One rainy day jaunt with Beautiful South and Housemartins singer Paul Heaton resulted in sore legs, steep hills, and re-shooting an iconic Bob Dylan image. How he does a whole tour of it, I'll never know...
‘Clack’. Pause. ‘Clack’. Pause.
That’s the sound of me unclipping my feet from the pedals as the road grinds inexorably upwards again. Fuck this for a game of soldiers, not another bloody hill. I’m in the suburbs of Bristol and it’s not really that hilly, just lumpy and I see (when I’m driving) all sorts of shapes and sizes cycling up this road. It’s just at the moment I can’t, not anymore. It’s hot and I’ve just ridden from Newport, which is about an hour past my optimum riding time.
I’ve ridden over the old Severn Bridge, past Aust Services (or ‘Richie Manic Services’ as I rather unwisely phrased it), stopped at the old ferry slipway where Bob Dylan famously had his photo taken on the 1966 ‘Judas’ tour, ridden along paths through meadows and avoided giant yellow skips with weeds in (of which more later). Mostly it’s been very pleasant and enjoyable, great company, sunny weather and a compulsory pub stop where I had a shandy. I haven’t had one of those for years.
The reason for all this fun is that ex Housemartin and Beautiful South singer Paul Heaton has decided to reprise his ‘Pedals and Pumps Tour’ of 2010 by taking it a little bit further. This time it’s 32 gigs in 33 days covering England, Scotland, Wales, Northern Ireland and Eire. By bike. With a show every evening. That’s 2,500 miles more or less.
“And that’s a little bit more than Route 66…”
Apart from the pleasure of playing, Paul also wanted to commemorate his 50 years and what better way to do that than averaging 50 miles a day for over four weeks? Plus being a pub lover, pub owner and all round good egg he wanted to show his support for a suffering industry. Essentially it’s a pub crawl but a hard, entertaining one, done for good reasons.
I ask him how it was organised. “On facebook basically. And it takes it in some fantastic places and I wanted it like that. It’s not fair that people have to travel to places like the Birmingham NEC to see a band every time. For instance I’d never played in Derry, in the Bogside, before and it was wonderful, really wonderful. Also I don’t like letting people down and because some of these places are really out of the way, and I don’t want that to sound patronising because it isn’t, I don’t want to piss anyone off, not when we’re being put up for the night…”
Essentially it’s a pub crawl but a hard, entertaining one, done for good reasons.
And the weather has been a tad on the rainy, wild and windy side. I’m lucky as this is one of the rare sunny days.
I get a number for the drummer the day before and make an arrangement to meet in Chepstow the next day, to be confirmed in the morning. I cast a baleful look at my bike and think ‘I must fix that slow puncture…’ I then turn my attention to Google maps. Chepstow to Bristol, 16 miles approx. Shouldn’t be too difficult especially with a nice strong westerly on our backs, and as a local I could suggest a nice route into Bristol. By nice I mean flat. Follow the Avon, then flick through the centre of town and then just a slight rise at the end to tonight’s venue. Easy.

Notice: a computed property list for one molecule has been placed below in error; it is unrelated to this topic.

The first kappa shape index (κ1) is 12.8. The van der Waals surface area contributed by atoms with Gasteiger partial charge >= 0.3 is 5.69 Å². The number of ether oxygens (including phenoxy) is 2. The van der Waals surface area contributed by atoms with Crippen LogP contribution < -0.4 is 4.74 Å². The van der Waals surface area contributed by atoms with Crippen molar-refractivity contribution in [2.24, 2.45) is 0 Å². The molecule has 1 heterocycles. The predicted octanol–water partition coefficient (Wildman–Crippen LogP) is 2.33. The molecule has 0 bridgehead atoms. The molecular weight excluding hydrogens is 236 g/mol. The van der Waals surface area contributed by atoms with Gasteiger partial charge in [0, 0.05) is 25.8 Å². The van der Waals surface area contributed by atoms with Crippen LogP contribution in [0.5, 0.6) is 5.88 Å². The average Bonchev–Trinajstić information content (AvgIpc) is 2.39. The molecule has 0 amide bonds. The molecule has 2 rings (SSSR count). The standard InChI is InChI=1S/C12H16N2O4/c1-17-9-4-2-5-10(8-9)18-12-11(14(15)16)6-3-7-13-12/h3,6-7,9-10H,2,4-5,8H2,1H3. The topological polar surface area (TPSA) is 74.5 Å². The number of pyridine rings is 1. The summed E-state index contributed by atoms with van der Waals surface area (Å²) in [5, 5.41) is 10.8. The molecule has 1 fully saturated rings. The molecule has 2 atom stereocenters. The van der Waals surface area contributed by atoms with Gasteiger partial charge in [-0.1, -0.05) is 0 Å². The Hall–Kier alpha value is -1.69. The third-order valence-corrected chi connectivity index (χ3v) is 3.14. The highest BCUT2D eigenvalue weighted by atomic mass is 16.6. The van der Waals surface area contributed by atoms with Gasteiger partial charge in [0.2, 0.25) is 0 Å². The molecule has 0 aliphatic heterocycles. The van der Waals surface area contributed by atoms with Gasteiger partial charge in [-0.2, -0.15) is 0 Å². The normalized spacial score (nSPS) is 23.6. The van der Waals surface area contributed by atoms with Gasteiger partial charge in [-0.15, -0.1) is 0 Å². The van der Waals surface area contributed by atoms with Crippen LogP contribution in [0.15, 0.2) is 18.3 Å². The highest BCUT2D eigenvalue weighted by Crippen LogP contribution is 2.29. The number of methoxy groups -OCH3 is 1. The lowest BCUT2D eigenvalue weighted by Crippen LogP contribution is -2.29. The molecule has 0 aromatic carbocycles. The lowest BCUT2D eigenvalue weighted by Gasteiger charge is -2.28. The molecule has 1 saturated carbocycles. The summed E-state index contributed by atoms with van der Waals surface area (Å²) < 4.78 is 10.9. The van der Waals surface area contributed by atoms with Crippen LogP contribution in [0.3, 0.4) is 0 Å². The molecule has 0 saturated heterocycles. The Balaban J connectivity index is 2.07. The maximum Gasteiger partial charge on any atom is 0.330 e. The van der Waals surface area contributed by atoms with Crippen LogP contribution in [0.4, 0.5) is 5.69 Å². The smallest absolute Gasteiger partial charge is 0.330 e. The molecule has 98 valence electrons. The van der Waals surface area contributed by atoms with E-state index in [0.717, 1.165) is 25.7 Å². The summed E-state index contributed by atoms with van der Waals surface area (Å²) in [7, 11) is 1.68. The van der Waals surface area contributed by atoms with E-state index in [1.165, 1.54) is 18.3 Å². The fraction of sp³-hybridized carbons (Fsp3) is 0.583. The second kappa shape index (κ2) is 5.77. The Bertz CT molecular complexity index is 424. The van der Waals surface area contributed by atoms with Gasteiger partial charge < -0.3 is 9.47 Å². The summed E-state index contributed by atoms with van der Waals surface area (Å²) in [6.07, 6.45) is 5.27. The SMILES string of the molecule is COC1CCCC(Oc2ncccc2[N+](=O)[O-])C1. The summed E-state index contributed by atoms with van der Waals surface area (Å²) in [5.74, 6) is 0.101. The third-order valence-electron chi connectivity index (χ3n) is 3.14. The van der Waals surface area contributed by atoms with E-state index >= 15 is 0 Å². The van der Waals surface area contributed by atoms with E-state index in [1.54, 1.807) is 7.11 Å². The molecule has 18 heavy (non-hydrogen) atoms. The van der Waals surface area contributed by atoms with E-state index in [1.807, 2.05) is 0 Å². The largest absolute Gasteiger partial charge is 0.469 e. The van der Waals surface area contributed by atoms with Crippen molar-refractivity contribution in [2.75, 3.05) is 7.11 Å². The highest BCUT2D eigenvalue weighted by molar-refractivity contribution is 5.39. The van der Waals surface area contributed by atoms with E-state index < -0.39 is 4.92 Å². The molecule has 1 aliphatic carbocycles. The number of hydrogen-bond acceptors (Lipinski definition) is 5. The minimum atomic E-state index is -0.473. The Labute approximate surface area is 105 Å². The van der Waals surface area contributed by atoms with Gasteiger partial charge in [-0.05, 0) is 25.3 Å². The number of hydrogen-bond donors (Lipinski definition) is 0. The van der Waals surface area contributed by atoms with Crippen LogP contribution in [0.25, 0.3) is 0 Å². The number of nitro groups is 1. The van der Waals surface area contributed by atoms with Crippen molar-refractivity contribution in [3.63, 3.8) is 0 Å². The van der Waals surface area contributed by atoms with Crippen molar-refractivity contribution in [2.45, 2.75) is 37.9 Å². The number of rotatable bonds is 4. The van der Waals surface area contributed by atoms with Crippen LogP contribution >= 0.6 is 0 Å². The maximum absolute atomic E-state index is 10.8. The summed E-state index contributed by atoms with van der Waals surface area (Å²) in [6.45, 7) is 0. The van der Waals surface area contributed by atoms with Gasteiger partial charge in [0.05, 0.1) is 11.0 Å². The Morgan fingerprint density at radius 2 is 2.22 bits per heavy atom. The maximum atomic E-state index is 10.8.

Trying to confirm where to meet in Chepstow throws up a problem. I can’t get hold of the drummer chap. No worries, it’ll all come good. And if it doesn’t I’ll stay in.
The next morning contact is made complete with venue change. Noon. McDonalds car park off Junction 24 of the M4. Ok. Where’s that? Ah! Better get going. Pump the tyres up and fling the bike in the car. Where is it again? Near Newport. Near Newport? Right. That’s double the mileage. Bugger.
30 odd miles might not seem a lot but I’m not as good as I claim and Paul and his mate Gus are 21 days into this so are no doubt fighting fit.
Car parked, rendezvous and introductions achieved, like all men/women/cyclists I cast a surreptitious eye over their kit. Good bikes. Nicely used. Normal pedals and Gus only has trainers on. This might be alright, we’ll see.
Bit of faffing about, ‘which way?’ etc and off we go.
Usual etiquette problems. Ride side by side? Chat? Don’t chat? Ride at the back and slipstream? If I take the latter option I’ll be expected to go to the front eventually and that would be a disaster. The road descends slightly so I coast up alongside Paul. I notice that he likes a big gear. Strong.
Gus is a little way behind singing and whistling to himself.
“Gus seems like a nice guy”
“Yeah, he’s great, and he’s an encyclopaedia. He’ll say that we’ll see a certain type of bird in a minute because he’s heard or seen something and then suddenly there it is. I’ve learnt so much about birds on this ride, you know, crested grebes, swallows, swifts, all that sort of thing”.
“What got you into cycling?”
“Lyric writing actually. I’ve always liked to go abroad to write lyrics and although I can speak Spanish and Italian quite well, mainly about football, I can get a bit homesick for hearing English so I like Holland and Belgium and they were easy to get to on the ferry from Hull.
“Anyway I went to a place called Bergen op Zoom and the hotel did bicycles and I just decided that it would be nice to go for a cycle in the morning before starting writing or maybe just to try and find a different bar. And I just ended up really, really enjoying myself”
“The weather’s been awful”
“But when you’re out on a bike you see the changes. The other day we were lucky enough to be in this fantastic storm and people were worried for us and they should have been, it was very, very dangerous. The weather was lashing behind us and then into us and was throwing us from 30mph to 40mph and we had to stop occasionally but we had to go on because we had a gig that night. Things like that, the elements… When you’re in car you think I’m glad I’m not out in that storm but when you’re out there, the sun is better, the rain is better, and even the wind is better.”